All US Banks and their Texas Ratio
Chris Brunner at the Lew Rockwell Blog posted this interesting article about how to get a clue as to what banks might be the shakiest at the moment, and more likely to fail.
A few days ago, a friend of mine called me to ask if I had any idea how to figure out which banks would be the next to fail. Some extensive googling revealed that while lists of troubled banks obviously exist, none of them seem to be readily available to the public. Why? Because the bankers do not want you to have this. Just watch the president of the American Bankers Association in this interview talk about how important it is to keep this private.
This is a list of all of the banks in the United States and the corresponding Texas Ratio for each one. Developed by Gerard Cassidy, the Texas ratio is a measure of a bank’s credit troubles. Basically, the higher the ratio, the worse the situation is for that particular bank. Banks with a ratio of 100 and higher are in very serious danger of collapse, and banks with a ratio of 50 or higher are vulnerable.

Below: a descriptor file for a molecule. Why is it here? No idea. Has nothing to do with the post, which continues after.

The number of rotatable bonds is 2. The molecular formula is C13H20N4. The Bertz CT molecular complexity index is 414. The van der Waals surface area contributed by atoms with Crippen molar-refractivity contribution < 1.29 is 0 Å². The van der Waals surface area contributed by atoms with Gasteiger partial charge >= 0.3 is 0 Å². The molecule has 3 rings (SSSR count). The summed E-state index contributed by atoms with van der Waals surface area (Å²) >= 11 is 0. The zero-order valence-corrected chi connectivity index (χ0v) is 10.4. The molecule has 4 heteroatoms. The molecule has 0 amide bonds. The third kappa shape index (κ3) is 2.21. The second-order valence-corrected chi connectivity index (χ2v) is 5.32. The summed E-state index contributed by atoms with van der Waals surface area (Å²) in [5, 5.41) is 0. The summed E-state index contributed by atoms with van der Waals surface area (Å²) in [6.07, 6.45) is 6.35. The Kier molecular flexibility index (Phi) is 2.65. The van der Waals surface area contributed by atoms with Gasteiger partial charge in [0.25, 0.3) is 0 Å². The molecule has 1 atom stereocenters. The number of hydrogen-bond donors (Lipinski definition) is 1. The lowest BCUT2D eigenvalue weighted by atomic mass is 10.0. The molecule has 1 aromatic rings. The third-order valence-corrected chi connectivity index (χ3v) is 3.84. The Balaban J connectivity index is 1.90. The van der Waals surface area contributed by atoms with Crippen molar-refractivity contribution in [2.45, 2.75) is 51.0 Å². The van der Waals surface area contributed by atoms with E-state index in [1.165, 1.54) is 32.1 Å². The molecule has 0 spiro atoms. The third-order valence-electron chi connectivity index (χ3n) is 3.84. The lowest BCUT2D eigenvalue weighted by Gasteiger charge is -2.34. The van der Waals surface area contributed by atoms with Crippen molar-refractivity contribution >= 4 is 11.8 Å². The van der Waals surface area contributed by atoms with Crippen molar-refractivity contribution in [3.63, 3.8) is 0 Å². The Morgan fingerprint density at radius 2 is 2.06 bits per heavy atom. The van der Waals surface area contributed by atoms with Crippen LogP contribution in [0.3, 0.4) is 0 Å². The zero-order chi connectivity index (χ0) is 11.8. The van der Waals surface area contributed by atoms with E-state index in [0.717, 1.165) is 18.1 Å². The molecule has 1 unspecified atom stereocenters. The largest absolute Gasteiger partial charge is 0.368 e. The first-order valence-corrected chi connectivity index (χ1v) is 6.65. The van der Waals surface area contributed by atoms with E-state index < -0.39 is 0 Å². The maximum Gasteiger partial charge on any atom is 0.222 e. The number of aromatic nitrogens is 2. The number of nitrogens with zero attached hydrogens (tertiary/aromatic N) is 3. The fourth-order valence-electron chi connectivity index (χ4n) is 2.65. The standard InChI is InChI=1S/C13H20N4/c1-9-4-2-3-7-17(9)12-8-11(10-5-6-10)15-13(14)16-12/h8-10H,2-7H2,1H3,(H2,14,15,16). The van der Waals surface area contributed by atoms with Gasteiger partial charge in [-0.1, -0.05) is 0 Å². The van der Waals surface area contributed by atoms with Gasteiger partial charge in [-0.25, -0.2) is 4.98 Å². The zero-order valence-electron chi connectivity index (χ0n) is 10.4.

This is the formula I used:
100 * ((Non-performing Assets – U.S guaranteed loans) + Other REO) / (Equity + Loss Reserves)
… I recommend Chris’s post – read it!
I have put the list together as a word .doc file and as an excel spreadsheet sorted (ascending) by state and city and then (descending – worst to best) by Texas Ratio.